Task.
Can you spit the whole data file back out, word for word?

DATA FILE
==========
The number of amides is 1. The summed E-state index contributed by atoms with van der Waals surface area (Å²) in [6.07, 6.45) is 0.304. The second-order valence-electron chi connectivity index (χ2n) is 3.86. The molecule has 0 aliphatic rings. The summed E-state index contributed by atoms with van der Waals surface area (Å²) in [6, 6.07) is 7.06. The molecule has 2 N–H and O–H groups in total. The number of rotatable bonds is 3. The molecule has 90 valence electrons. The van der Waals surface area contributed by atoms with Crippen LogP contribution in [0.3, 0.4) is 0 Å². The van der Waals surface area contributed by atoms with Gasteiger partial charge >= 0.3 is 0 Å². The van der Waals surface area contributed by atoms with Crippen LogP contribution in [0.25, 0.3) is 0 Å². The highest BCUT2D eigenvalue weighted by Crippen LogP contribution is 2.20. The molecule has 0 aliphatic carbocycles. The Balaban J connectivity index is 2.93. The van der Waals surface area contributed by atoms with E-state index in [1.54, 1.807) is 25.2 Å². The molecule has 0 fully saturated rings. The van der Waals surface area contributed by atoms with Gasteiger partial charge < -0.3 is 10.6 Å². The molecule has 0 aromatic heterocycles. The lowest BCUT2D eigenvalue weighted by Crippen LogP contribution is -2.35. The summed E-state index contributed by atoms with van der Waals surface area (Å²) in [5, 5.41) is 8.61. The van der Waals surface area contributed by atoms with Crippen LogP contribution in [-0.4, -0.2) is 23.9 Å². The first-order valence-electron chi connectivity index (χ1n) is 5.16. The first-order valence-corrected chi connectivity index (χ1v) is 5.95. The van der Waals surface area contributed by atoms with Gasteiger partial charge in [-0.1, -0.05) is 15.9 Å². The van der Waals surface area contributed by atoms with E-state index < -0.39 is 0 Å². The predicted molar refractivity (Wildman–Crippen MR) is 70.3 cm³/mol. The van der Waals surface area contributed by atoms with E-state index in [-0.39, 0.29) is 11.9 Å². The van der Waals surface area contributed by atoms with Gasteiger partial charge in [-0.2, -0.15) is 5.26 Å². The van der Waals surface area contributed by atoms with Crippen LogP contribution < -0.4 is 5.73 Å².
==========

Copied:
The number of amides is 1. The summed E-state index contributed by atoms with van der Waals surface area (Å²) in [6.07, 6.45) is 0.304. The second-order valence-electron chi connectivity index (χ2n) is 3.86. The molecule has 0 aliphatic rings. The summed E-state index contributed by atoms with van der Waals surface area (Å²) in [6, 6.07) is 7.06. The molecule has 2 N–H and O–H groups in total. The number of rotatable bonds is 3. The molecule has 90 valence electrons. The van der Waals surface area contributed by atoms with Crippen LogP contribution in [0.3, 0.4) is 0 Å². The van der Waals surface area contributed by atoms with Gasteiger partial charge >= 0.3 is 0 Å². The van der Waals surface area contributed by atoms with Crippen LogP contribution in [0.25, 0.3) is 0 Å². The highest BCUT2D eigenvalue weighted by Crippen LogP contribution is 2.20. The molecule has 0 aliphatic carbocycles. The Balaban J connectivity index is 2.93. The van der Waals surface area contributed by atoms with E-state index in [1.54, 1.807) is 25.2 Å². The molecule has 0 fully saturated rings. The van der Waals surface area contributed by atoms with Gasteiger partial charge < -0.3 is 10.6 Å². The molecule has 0 aromatic heterocycles. The lowest BCUT2D eigenvalue weighted by Crippen LogP contribution is -2.35. The summed E-state index contributed by atoms with van der Waals surface area (Å²) in [5, 5.41) is 8.61. The van der Waals surface area contributed by atoms with Crippen LogP contribution in [-0.4, -0.2) is 23.9 Å². The first-order valence-electron chi connectivity index (χ1n) is 5.16. The first-order valence-corrected chi connectivity index (χ1v) is 5.95. The van der Waals surface area contributed by atoms with Gasteiger partial charge in [-0.1, -0.05) is 15.9 Å². The van der Waals surface area contributed by atoms with E-state index < -0.39 is 0 Å². The predicted molar refractivity (Wildman–Crippen MR) is 70.3 cm³/mol. The van der Waals surface area contributed by atoms with E-state index in [-0.39, 0.29) is 11.9 Å². The van der Waals surface area contributed by atoms with Gasteiger partial charge in [-0.2, -0.15) is 5.26 Å². The van der Waals surface area contributed by atoms with Crippen LogP contribution < -0.4 is 5.73 Å².